110. Memorandum From the Director of the Bureau of Intelligence and Research (Hughes) to the Secretary of State1

SUBJECT

  • The Problem of Nhu

Ngo Dinh Nhu has played a key role in prosecuting the war against the Viet Cong. He has been the dynamic force behind the strategic hamlet program. He has significantly influenced the reorientation of Vietnamese military concepts from conventional to counter-guerrilla warfare. He has developed mass organizations to infuse the youth and others with political consciousness.

Since May 8, however, Nhu has become the primary factor exacerbating the Buddhist controversy and is the cause of a potentially explosive governmental crisis. For the reasons listed below, he is the major obstacle to any genuine resolution of this crisis.

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His Hold on Diem

Nhu exercises an overriding, immutable influence over Diem. He has discredited, neutralized, or caused the removal of many competent and loyal advisors to Diem. Nguyen Dinh Thuan, Secretary of State for the Presidency, claims Nhu is the only person whom Diem trusts. Vo Van Hai, chief of Diem’s private cabinet and the most reliable authority on the inner workings of the Presidency, agrees with Thuan that Nhu speaks for Diem at meetings, writes Diem’s responses to press queries, and has reduced Diem to echoing his own views.

As a result Diem believes Nhu’s charge that the Buddhist problem is basically Viet Cong created. This has degraded Diem in the eyes of his loyal supporters. Vu Van Mau, former Foreign Minister, and General Le Van Kim, deputy acting chief of the armed forces, claim Nhu is now the dominant power in South Vietnam. Our Country Team assessment concludes that at top echelons of government as well as among provincial and district officials, the consensus is that actual power rests with Nhu rather than Diem. Moreover the assessment points to the spreading conviction that Diem is unwilling to dismiss Nhu, with some groups doubting Diem is even able to rule any longer without him.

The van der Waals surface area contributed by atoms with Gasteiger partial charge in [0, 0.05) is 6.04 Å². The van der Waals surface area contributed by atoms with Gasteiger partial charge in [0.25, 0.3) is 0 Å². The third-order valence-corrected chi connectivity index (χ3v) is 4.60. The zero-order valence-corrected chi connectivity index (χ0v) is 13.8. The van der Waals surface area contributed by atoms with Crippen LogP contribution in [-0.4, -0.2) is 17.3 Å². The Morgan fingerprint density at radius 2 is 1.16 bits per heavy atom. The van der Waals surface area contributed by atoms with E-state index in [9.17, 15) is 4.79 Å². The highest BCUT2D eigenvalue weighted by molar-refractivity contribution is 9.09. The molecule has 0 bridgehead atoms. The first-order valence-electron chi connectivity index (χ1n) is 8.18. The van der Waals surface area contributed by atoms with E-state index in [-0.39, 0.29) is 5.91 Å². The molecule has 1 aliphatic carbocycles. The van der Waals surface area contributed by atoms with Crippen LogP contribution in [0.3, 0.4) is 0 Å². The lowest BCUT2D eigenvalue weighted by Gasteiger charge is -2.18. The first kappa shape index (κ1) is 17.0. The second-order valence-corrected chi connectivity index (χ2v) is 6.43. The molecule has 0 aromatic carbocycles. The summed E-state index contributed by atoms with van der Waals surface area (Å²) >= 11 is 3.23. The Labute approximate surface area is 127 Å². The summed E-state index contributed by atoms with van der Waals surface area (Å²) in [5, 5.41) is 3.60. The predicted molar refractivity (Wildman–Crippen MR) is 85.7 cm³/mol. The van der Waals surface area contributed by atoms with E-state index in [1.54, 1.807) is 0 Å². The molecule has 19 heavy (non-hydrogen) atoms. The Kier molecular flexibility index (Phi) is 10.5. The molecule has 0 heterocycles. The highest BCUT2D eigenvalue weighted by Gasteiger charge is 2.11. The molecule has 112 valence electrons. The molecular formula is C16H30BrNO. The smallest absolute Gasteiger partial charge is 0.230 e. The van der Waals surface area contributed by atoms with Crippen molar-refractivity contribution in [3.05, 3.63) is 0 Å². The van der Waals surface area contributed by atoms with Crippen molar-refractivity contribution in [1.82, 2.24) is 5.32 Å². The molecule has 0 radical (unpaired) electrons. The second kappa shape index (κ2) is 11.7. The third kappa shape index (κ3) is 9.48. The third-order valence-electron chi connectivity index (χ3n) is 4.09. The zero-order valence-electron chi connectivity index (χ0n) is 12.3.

Nhu’s Independent Power: Secret Police and Special Forces

Nhu also has independent sources of power. He directs the secret police and the Can Lao, the semi-covert political control organization. This apparatus of informants permeates bureaucratic, military, and key non-governmental groups. Nhu’s surveillance system generates fear and hatred throughout these groups. His power to discredit opponents has led to the removal of competent and dedicated personnel.

Nhu controls the army’s Special Forces which, together with the secret police, act as his agents in raids on pagodas, arrests of monks, students, and oppositionists, and the manufacture of “evidence” to “prove” the Communist conspiracy behind these disaffected groups. It is such actions which have exacerbated existing tensions to the point of near revolt.

His Hatred of the United States

Nhu has conducted a virulent public and private anti-American campaign. He has accused the United States of plotting with “colonialists” and “feudalists” to turn South Vietnam into a satellite. He has spread reports that specific United States officials are marked for assassination. He has frequently claimed that the American presence must be reduced because it threatens South Vietnam’s independence. He has repeatedly lied to our Ambassador and the CAS station chief concerning his role in developments since May 8.